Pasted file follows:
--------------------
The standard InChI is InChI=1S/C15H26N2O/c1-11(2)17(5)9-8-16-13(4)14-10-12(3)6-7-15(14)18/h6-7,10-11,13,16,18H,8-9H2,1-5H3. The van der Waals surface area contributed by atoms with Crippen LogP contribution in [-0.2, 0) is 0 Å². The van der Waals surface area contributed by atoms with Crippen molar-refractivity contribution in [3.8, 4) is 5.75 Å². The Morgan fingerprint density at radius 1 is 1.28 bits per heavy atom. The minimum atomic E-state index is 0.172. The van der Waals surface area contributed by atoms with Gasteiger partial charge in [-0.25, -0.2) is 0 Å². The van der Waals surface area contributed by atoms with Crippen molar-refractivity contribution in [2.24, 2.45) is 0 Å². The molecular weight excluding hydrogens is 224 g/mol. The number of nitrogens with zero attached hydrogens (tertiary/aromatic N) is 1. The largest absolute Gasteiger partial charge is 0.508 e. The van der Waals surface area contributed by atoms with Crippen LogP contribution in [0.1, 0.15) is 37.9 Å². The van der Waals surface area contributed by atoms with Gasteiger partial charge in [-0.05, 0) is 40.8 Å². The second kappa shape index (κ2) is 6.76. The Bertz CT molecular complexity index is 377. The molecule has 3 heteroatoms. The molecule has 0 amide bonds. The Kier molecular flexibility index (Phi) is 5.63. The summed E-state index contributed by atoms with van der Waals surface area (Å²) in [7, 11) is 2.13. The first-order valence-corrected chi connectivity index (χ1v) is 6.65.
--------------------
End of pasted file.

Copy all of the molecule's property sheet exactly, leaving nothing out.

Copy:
The standard InChI is InChI=1S/C15H26N2O/c1-11(2)17(5)9-8-16-13(4)14-10-12(3)6-7-15(14)18/h6-7,10-11,13,16,18H,8-9H2,1-5H3. The van der Waals surface area contributed by atoms with Crippen LogP contribution in [-0.2, 0) is 0 Å². The van der Waals surface area contributed by atoms with Crippen molar-refractivity contribution in [3.8, 4) is 5.75 Å². The Morgan fingerprint density at radius 1 is 1.28 bits per heavy atom. The minimum atomic E-state index is 0.172. The van der Waals surface area contributed by atoms with Gasteiger partial charge in [-0.25, -0.2) is 0 Å². The van der Waals surface area contributed by atoms with Crippen molar-refractivity contribution in [2.24, 2.45) is 0 Å². The molecular weight excluding hydrogens is 224 g/mol. The number of nitrogens with zero attached hydrogens (tertiary/aromatic N) is 1. The largest absolute Gasteiger partial charge is 0.508 e. The van der Waals surface area contributed by atoms with Crippen LogP contribution in [0.1, 0.15) is 37.9 Å². The van der Waals surface area contributed by atoms with Gasteiger partial charge in [-0.05, 0) is 40.8 Å². The second kappa shape index (κ2) is 6.76. The Bertz CT molecular complexity index is 377. The molecule has 3 heteroatoms. The molecule has 0 amide bonds. The Kier molecular flexibility index (Phi) is 5.63. The summed E-state index contributed by atoms with van der Waals surface area (Å²) in [7, 11) is 2.13. The first-order valence-corrected chi connectivity index (χ1v) is 6.65.